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Camilla Hall

Daily Inspiration

By Fr. John Burger

Recently I found myself really enjoying catching up on developments in the Columban world. I realized I had not been contributing anything about what I have been doing since finishing my last term as regional director here in the United States in November of 2021. I admit it. I am feeling some guilt but that motivated me to sit down at the computer and pound out a few paragraphs for our Columban publication.

As avid readers may know, I was the U.S. regional director from 2001, then was a Councilor in the late Fr. Tommy Murphy’s administration in Hong Kong. I was vice director in the U.S. when Fr. Tim Mulroy was our regional director here. When Fr. Tim became the Society leader, I again became regional director for three more years. In November, 2021, my term ended the same week I turned 75, and I took that as a sign that the time was right to say “enough” to administration work.

Camilla Hall
Camilla Hall

I mentioned this to a Sister who taught me in elementary school with whom I have been in contact, off and on, over the years. She mentioned to me that her community, Sisters, Servants of the Immaculate Heart of Mary (IHM), were looking for a chaplain for Camilla Hall. Camilla is an assisted living facility, a nursing home and a memory care facility all in one. Across the back drive, is Pacis Hall, a residence for Sisters who are on staff. Camilla has 200 beds and there are 36 Sisters living in Pacis Hall. In other words, it is about the size of a couple of the parishes I was in Japan. Of course, all 236 are practicing Catholics!

On the same campus is the Sisters’ flagship, Immaculata University, and across the road is the Motherhouse, and a grade school named Villa Maria. This is in the western suburbs of Philadelphia, about an hour’s drive from Independence Hall. It is the site of a Revolutionary war battle, the Battle of the Clouds. We sometimes have thick fogs here.

The Columbans first came to this area in the 1950’s to minister to farm workers who spoke Spanish. We then received permission to open a house near West Chester. These days, I pass that big old stone house often. I have not found documentation for it, but I believe the first superior of the house, Fr. Peadar Garahy who died in 1960, was cared for in the Sisters’ infirmary in West Chester. Camilla Hall opened that year and one of the early chaplains was Columban Fr. John Kerr, an old China hand who died here and is buried in the Sisters’ cemetery.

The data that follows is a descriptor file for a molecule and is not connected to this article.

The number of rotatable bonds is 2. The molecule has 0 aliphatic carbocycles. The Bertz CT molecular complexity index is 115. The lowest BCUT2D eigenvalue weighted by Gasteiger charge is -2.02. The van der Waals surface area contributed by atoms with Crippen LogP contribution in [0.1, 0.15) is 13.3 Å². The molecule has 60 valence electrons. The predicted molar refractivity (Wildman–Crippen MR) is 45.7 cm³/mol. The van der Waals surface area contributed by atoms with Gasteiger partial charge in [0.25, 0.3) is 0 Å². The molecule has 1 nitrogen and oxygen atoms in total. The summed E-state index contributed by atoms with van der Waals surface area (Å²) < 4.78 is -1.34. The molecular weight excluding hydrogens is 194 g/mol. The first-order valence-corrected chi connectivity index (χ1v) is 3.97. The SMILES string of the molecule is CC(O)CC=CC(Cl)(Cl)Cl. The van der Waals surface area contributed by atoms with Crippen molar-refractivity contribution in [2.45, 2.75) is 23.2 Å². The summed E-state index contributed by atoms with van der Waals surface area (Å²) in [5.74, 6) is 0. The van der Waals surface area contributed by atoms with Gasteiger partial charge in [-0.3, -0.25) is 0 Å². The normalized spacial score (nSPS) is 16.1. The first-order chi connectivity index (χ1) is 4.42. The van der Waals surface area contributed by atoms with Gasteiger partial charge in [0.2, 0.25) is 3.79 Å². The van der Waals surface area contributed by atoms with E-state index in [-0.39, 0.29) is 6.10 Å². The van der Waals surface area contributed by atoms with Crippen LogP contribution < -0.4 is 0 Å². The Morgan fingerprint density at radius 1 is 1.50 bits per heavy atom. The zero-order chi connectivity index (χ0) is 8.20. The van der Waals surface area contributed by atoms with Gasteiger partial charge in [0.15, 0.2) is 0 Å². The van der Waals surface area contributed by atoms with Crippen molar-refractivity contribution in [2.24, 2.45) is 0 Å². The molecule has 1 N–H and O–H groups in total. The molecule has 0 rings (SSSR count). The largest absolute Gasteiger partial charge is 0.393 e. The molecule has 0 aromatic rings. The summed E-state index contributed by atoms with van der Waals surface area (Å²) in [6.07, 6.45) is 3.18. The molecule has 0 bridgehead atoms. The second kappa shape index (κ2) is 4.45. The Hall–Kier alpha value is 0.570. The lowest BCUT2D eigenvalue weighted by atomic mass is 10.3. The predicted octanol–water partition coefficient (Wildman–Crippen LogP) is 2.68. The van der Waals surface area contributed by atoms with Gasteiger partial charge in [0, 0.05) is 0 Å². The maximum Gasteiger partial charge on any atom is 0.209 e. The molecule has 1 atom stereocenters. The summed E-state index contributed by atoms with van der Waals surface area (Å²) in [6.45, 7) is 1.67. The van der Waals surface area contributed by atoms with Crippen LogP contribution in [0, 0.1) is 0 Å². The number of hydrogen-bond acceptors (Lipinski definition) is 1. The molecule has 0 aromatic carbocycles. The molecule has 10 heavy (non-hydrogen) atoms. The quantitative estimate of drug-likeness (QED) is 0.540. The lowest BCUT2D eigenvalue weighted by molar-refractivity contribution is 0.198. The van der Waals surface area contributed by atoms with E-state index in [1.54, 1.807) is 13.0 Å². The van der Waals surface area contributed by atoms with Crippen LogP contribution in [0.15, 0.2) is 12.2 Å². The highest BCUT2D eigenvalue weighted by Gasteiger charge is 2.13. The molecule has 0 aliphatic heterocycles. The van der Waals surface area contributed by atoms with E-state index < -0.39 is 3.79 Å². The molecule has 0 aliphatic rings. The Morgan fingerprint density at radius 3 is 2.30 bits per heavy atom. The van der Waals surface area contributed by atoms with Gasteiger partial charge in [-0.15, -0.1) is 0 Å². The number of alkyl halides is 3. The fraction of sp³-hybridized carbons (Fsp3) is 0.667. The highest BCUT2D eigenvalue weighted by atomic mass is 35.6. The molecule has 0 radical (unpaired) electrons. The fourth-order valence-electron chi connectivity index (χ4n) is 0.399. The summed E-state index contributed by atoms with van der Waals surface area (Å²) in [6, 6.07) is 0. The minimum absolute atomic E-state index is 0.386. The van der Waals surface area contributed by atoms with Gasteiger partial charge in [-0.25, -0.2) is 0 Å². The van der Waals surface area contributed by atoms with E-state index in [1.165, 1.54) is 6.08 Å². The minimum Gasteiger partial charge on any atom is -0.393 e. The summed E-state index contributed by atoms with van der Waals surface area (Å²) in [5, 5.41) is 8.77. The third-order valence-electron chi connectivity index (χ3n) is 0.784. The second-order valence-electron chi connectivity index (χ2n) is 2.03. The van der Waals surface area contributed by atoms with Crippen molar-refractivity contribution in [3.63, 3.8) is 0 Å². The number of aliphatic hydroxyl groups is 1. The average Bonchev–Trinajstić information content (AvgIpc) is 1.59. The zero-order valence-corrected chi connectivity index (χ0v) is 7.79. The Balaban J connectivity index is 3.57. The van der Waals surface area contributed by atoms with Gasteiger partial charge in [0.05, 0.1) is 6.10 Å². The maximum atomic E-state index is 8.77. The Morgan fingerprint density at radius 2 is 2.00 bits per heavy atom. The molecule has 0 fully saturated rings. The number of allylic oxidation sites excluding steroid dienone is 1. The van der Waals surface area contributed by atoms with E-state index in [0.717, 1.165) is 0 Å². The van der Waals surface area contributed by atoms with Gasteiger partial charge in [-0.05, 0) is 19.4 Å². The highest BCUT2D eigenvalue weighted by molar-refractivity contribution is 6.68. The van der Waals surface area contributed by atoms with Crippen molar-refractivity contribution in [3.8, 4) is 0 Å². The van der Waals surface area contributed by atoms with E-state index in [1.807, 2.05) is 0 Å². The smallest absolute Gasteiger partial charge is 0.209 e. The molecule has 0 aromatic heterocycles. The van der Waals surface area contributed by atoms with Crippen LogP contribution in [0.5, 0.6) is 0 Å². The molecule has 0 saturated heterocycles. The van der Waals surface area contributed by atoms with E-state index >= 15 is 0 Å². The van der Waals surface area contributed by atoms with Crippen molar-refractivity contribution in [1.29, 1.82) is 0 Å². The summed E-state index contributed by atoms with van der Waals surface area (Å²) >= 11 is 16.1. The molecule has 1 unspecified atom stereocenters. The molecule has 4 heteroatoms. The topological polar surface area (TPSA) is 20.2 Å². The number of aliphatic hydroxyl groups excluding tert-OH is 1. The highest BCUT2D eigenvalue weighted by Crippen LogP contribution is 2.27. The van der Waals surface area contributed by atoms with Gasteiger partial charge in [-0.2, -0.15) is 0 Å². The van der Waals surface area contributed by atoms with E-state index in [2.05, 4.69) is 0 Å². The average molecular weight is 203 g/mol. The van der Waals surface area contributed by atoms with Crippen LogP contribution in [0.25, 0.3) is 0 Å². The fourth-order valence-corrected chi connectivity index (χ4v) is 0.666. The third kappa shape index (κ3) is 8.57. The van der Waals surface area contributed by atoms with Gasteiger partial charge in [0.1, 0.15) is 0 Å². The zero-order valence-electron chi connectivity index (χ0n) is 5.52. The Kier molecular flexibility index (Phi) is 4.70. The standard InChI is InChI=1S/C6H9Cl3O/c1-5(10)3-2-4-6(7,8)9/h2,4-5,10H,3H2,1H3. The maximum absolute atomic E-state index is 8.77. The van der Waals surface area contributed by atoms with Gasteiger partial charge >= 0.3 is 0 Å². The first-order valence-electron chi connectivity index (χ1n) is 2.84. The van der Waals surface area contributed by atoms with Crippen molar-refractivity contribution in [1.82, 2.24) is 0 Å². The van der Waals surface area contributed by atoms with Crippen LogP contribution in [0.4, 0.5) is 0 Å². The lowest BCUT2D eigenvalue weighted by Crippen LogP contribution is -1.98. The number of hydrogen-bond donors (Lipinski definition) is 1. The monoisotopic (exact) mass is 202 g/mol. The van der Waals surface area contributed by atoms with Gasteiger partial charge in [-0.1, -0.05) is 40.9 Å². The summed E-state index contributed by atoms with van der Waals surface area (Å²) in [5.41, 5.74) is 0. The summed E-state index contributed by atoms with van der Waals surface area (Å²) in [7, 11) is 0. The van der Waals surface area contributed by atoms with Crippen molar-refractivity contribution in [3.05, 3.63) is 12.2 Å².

Some Sisters remember Columbans saying Masses and giving talks during their formation. Columban Fr. Bill Carney it seems is particularly well remembered, although Those who journeyed doesn’t mention him having been in West Chester. Columban Fr. Barney Toal gave a retreat here. The Sisters remember even more vividly being dispatched to the Columban house for housecleaning; I am not sure what that says about our cleaning habits!

The IHM community was founded in 1845 to teach the children of immigrants. And their charism has been focused on education ever since. They have had a presence in Peru for the last 100 years and also had a school in Chile. Most of the residents here spent 40-plus years in grade school classrooms from Allentown, Pennsylvania, to Miami, Florida, and many went on the have second careers teaching English as a second language to adults, or working as parish directors of religious education or various pastoral care roles. You are liable to be passed by in one of the hallways by a former college president in an electric wheelchair. Some Sisters who are from Latin America are also being cared for here. Columban Fr. Leo Donnelly is the Columban whose name comes up most frequently at table conversations about Peru.

And the ministry of a chaplain here? There are daily Masses, of course. And I have the distinct impression the Sisters like short but insightful homilies. Besides the expected anointing and confession times, there are occasional presentations on whatever I feel I have to share. I feel appreciated and shamelessly receive positive feedback multiple times a day. Along with one of the Sisters, I am leading a program called “Seasons of Hope” for those who are experiencing loss. We have has many deaths since I have arrived here. I am on a first-name basis with the undertaker. And he has memorized all the words of “Salve Regina” which is sung at the cemetery. Sometimes the Sisters have their own priest relatives or friends, but I still compose a lot of funeral homilies. And the congregation always includes a majority of the same people, and they listen well and with a critical ear. Therefore, I cannot just repeat one I have given before.

The Sisters have been hard workers all their lives and even in retirement here are looking to contribute by doing something useful. Having a “charge” is really important to them. They are a constant source of inspiration to me.

Columban Fr. John Burger is living and working in Pennsylvania.